The Vatican has not yet commented on its latest sex scandal in which a chorister was sacked after accidentally being discovered procuring men as sex mates for at least one member of Pope Benedict’s inner circle.
Angelo Balducci, a Gentleman of His Holiness, was caught by police on a wiretap allegedly negotiating with Thomas Chinedu Ehiem, a 29-year-old Vatican chorister, over the specific physical details of men he wanted brought to him. Transcripts in the possession of the Guardian suggest that numerous men may have been procured for Balducci, at least one of whom was studying for the priesthood. via The Guardian
We passed on this story yesterday because neither the Catholic Church nor this website condemns homosexuality, although the Catholic church states unequivocally: “Under no circumstances can they (homosexual acts) be approved.”
I’m more concerned about American bishops defining the terms of health care and reproductive rights of women in this country, than yet another Catholic sex scandal. The bishops are busy guys this weekend, according to Politico.
The Roman Catholic bishops signaled Thursday that if agreement is reached with House leaders on anti-abortion language, the church would work to get the votes needed to protect the provisions in the Senate — and thereby advance the shared goal with Democrats of health care reform. via Politico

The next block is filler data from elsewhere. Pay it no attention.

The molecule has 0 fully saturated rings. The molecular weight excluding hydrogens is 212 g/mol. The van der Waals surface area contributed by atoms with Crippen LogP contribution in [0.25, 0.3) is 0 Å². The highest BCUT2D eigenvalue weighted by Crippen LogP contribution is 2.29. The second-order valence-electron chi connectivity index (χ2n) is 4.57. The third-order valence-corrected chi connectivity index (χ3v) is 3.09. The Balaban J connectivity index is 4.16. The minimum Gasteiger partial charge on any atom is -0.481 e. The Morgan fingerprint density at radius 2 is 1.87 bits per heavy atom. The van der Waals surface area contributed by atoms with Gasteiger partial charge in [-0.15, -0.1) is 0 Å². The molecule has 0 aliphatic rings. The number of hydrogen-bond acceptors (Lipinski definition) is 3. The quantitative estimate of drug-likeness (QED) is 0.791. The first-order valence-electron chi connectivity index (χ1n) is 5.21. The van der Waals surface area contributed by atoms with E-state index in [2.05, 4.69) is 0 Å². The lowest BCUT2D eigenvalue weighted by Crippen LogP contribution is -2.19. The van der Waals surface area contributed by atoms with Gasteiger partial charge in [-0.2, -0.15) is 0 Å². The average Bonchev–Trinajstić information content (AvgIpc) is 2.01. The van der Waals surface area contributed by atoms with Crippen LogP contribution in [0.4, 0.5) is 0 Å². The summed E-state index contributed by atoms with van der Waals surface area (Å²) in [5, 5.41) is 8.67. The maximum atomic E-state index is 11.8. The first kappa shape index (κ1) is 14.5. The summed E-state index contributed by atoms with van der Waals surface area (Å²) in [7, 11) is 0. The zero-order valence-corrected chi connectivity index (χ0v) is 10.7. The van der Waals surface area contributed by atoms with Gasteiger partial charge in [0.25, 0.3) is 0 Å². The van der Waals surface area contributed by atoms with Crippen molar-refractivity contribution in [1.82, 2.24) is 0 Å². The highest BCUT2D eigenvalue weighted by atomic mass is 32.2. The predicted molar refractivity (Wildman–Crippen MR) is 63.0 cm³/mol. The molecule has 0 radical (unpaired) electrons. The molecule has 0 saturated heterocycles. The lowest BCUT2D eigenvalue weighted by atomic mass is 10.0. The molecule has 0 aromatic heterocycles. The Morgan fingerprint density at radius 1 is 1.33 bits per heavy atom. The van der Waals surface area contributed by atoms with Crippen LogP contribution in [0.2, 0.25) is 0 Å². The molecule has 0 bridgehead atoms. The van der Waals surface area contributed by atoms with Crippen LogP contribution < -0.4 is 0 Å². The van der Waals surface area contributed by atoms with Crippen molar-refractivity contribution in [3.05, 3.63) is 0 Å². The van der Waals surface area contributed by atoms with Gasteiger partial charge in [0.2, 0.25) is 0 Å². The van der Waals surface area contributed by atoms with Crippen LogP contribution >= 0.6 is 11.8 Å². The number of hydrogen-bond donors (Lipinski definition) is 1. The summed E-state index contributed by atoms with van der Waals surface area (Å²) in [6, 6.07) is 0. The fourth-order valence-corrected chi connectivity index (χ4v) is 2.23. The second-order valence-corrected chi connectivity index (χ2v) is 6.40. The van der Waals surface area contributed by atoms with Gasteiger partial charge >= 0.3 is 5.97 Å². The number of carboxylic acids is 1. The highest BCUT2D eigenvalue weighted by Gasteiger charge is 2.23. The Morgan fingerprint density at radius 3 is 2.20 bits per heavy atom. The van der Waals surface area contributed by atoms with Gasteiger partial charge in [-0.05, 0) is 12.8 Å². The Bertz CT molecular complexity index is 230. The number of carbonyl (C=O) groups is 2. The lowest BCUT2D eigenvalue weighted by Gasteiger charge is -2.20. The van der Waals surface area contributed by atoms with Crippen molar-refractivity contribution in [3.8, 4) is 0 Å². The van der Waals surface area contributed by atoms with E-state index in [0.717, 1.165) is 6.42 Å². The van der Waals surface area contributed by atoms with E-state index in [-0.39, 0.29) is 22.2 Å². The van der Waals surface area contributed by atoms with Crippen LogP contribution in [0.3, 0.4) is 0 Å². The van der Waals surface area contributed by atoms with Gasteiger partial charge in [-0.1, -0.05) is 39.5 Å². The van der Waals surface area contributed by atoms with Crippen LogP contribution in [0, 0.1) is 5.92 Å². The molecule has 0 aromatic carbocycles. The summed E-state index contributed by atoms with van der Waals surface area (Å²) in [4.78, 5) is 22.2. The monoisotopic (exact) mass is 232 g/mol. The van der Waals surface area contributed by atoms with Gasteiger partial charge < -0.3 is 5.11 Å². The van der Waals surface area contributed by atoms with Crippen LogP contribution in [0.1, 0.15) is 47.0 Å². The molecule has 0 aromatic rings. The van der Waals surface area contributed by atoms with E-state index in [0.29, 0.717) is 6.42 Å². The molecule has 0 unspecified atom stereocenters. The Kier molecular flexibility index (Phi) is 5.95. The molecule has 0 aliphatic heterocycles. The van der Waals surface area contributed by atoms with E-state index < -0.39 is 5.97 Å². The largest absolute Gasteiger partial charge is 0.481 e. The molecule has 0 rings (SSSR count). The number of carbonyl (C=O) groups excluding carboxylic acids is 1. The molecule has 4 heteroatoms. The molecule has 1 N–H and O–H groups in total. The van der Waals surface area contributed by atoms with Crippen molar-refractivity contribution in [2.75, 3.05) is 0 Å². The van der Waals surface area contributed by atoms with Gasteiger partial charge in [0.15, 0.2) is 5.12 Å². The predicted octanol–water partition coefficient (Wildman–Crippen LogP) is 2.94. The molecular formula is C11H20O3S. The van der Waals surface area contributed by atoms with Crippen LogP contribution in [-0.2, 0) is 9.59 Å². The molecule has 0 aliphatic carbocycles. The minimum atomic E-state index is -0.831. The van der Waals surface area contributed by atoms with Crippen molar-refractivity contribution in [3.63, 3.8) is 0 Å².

If I read this article correctly, the Catholic bishops are literally saying that they will strong-arm the Senate to muscle through their abortion language. Presumably they will threaten enough Senators with re-election problems, to get them to agree with Rep. Stupak’s alleged ‘higher principles’ around abortion language in the health care bill.
My concern about Angelo Balducci escalated, when I read today that he’s also a senior adviser to the Congregation for the Evangelization of Peoples, the department that oversees the Roman Catholic Church’s worldwide missionary activities.
I can’t say enough about the good works of Nicholas D Kristof, but the relationship of religion and women remains a tough one for him to balance.
Last week Kristof praised the work of World Vision, a charity I, too, have supported. The head of World Vision in the United States, Richard Stearns, says the organization bans the use of aid as a lure to religious conversion. I hope so.
Kristof wrote a balanced, factual column about the good and bad of missionaries, hitting all the important points that people like me expect him to address.
Writing about the 10 missionaries in Haiti, based on their own mission statements on their websites, and now reading a Vatican title — ‘Congregation for the Evangelization of Peoples’ to describe the Roman Catholic Church’s worldwide missionary activities — the handwriting is on the wall about the goal of much missionary work.
This is a battle for converts, money and pie chart statistics. Too often, poor people are the pawns.
With all the morality lessons issued to women from Rome, and with Rep. Stupak’s insistence that his faith calls on him to embrace higher principles, it seems fair to share the news that the Vatican’s chief adviser to its worldwide missionary activities is involved in a homosexual sex scandal.